9.45%
9.79%
0.76%
9.70%
7.48%
16.54%
24.43%
24.24%
25.08%
25.52%
20.41%
22.53%
24.96%
13.85%
7.64%


7.23%
11.01%
10.89%
9.11%
8.23%
9.26%
8.86%
-3.86%
11.17%
8.35%
8.36%
7.36%
14.26%
11.94%
13.76%
13.08%
11.78%
11.14%
12.59%
14.12%
15.11%
15.27%
12.56%
10.50%
3.98%


11.26%
13.20%
10.72%
10.02%
6.73%
10.86%
9.81%
5.56%
10.39%
10.36%
9.89%
9.54%
8.51%
11.04%
9.81%
12.63%
14.18%
13.12%
13.38%
15.43%
15.03%
16.23%
14.25%
11.39%
2.70%










Firm number in the FPB industry


1986 1987 1988 1989 19901991991 1992 1993 1994 1995 1996 19971998 1999 2000 2001 2002 2003 2004 2005 2006 20072008
Firm Number 116 124 122 115 115 116 119 138 147 156 166 163 155 145 131 115 111 110 105 102 97 102 95
Figure 3-1. Firm number in FPB industry










Panel Data

Panel data sets usually include multiple cross-sectional data (i.e. country, blocks,

and firms) which are observed over two or more time periods. The characteristic of

panel data was summarized by Yaffee, (2003), "Panel data analysis endows regression

analysis with both a spatial and temporal dimension." Panel data has become widely

analyzed to understand social and economic changes over a time span. When both the

space and time span is considered, the panel data analysis provides a number of ways

to improve the interpretation of data.

The OLS regression assumes that the residuals are independent. However, in a

typical panel data set, the residual components E, in (2-5), are highly likely to be

correlated both with the cross-section error and the time-series errors. That violates the

assumptions of OLS regression and can lead to biased estimates of coefficients and

biased estimates of the standard errors. To avoid that common problem of the OLS

model, a two-way fixed effects panel model is used in this research, which assumes that

the error structure is corresponding to both cross-section and time effect

simultaneously.

The fixed effects model is one of several types of panel analytic models. If the

specification is dependent only on the cross section to which the observation belongs,

such a model is referred to as a one-way model. When a data structure depends on

both the cross sections and the time periods to which the observation belongs, it is

called a two-way model. Additionally, if the data structure provides non-random effect

pattern, it is called fixed-effects model. Otherwise it is the random-effects models. The










Table 4-3. Continued
Panel B : Fixed effect F test


Model Fixed effect Sample Size F Test Prob value Result
Two-way Both sectors and time: 230 F(31,186)=5.15 <.0001 Null hypothesis for
I =201, 202, 203..., 21 both sector and time
T =1986, 1987, effect are not
1988.....,2008 rejected
Table 4-3 provides the regression results of cross-section effects and time effects in model: EBTOCE(it) = a0+31
GM/S(it)+ 32 SG&A/S(it)+ 33 IN/S(it)+ 34R&D/S(it)+ 35 ARTR(it)+ 36INTR(it) + 37PP&ETR(it)+ 38STD/A(it)+ 39CD/A(it)
+ 310LTD/A(it)+ ui+ vt +E(it).

































2010 Youshan Zhao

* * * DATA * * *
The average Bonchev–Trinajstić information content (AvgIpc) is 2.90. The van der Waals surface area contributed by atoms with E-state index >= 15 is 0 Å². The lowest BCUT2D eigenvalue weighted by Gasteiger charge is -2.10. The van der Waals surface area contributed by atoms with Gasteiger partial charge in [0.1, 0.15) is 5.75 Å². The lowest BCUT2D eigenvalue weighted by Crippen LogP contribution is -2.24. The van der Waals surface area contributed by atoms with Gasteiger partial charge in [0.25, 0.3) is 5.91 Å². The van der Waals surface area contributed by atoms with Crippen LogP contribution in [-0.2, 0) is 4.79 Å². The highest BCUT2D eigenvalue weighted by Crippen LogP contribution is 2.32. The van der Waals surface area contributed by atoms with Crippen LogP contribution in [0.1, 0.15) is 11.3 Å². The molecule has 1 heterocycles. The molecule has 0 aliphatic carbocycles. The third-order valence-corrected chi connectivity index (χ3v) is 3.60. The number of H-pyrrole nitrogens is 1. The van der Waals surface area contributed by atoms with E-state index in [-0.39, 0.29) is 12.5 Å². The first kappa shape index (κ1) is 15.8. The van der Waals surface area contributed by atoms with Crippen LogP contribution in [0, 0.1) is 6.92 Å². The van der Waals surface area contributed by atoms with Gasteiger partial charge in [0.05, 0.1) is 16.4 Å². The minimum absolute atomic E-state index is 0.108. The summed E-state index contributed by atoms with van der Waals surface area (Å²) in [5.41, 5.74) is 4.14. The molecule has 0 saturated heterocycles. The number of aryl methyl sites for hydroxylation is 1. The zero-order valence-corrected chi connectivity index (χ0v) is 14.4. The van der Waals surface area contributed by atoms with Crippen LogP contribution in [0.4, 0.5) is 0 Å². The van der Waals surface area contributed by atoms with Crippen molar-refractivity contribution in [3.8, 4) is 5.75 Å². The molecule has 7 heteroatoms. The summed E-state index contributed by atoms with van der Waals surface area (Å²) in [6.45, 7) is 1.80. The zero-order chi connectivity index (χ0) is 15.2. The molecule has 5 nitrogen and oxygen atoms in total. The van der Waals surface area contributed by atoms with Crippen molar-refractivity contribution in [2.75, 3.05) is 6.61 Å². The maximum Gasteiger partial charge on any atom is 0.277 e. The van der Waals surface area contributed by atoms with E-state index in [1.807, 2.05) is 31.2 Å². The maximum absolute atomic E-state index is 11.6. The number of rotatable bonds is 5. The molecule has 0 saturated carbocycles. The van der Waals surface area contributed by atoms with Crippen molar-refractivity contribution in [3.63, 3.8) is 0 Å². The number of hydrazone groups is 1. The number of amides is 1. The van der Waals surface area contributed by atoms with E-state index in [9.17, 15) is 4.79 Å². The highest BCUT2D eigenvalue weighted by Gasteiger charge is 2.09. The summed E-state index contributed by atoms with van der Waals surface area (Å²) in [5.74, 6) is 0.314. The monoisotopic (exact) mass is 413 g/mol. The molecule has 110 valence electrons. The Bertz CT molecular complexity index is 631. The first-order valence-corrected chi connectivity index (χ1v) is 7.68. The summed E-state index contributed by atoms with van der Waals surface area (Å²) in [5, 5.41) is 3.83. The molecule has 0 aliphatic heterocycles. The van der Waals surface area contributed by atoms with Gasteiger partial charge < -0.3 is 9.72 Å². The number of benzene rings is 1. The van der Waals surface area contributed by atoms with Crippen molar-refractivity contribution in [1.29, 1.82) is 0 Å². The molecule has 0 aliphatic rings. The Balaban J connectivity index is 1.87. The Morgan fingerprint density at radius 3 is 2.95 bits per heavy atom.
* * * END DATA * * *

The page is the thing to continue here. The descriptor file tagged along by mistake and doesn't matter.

Table 2-2. Variable definition
Abbreviation Description
ROE Return on equity

ROA Return on assets

EBT Earnings before tax

EBTOCE Return on capital employed

PM Net profit margin rate

GM/S Gross margin rate

SG&A/S Selling,general and
administrative expense rate
IN/S Interest expenses rate


R&D/S


ATO

NOATO

ARTR

INTR

PP&ETR

STD/A

CD/A

LTD/A


Research and development
expense rate

Total assets turnover

Net operating assets turnover

Accounts receivables turnover
rate
Inventory turnover rate

Property, plant and equipment

Short term debt to assets ratio

Current portion of long-term debt
to assets ratio
Long-term debt to assets ratio


Formula
Net income/ equity

Net income/ total assets

Pretax income

Earnings before tax / capital employed

Pretax income/ net sales

(Net sales-COGS)/ net sales

General and administrative expense / net
sales
Interest expenses/ net sales;

Research and development expense/ net
sales.

Net sales/average total assets

Net sales/average net operating assets

Net sales/ average accounts receivable

COGS/ average inventory;

Nets sales / average property, plant and
equipment.
Short term debt/ total Assets

Current portion of long-term debt/ total
assets
Long-term debt/ total assets









CHAPTER 2
LITERATURE REVIEW AND RESEARCH METHODOLOGY

This chapter will first provide the reader with a review of literature. The next

section explores the DuPont decomposition and measurement proxies for the

regression analysis. Finally, the foundation of the two-way fixed effect regression is

introduced. Both tools will be used to derive the empirical results based on the

agribusiness financial data.

Literature Review

Financial ratios analysis within an industry peer group has been traditionally

viewed as a major method that compares and measures firms' performance in the

competitive market. A number of historical accounting ratios are viewed as information

that can forecast performance. By measuring the typical values and patterns for ratios

over time, financial statement analysis is presented as a matter of pro forma analysis of

the future (Nissim and Penman, 2001).

Among all the financial performance evaluation models, the DuPont system is the

most common used for providing fundamental analysis regarding the total profitability of

the firm. The interest in the DuPont system and profitability drivers' analysis is

developing the association between current and future financial ratios. It is suggested

that by widening the accounting information set, profitability measures, such as return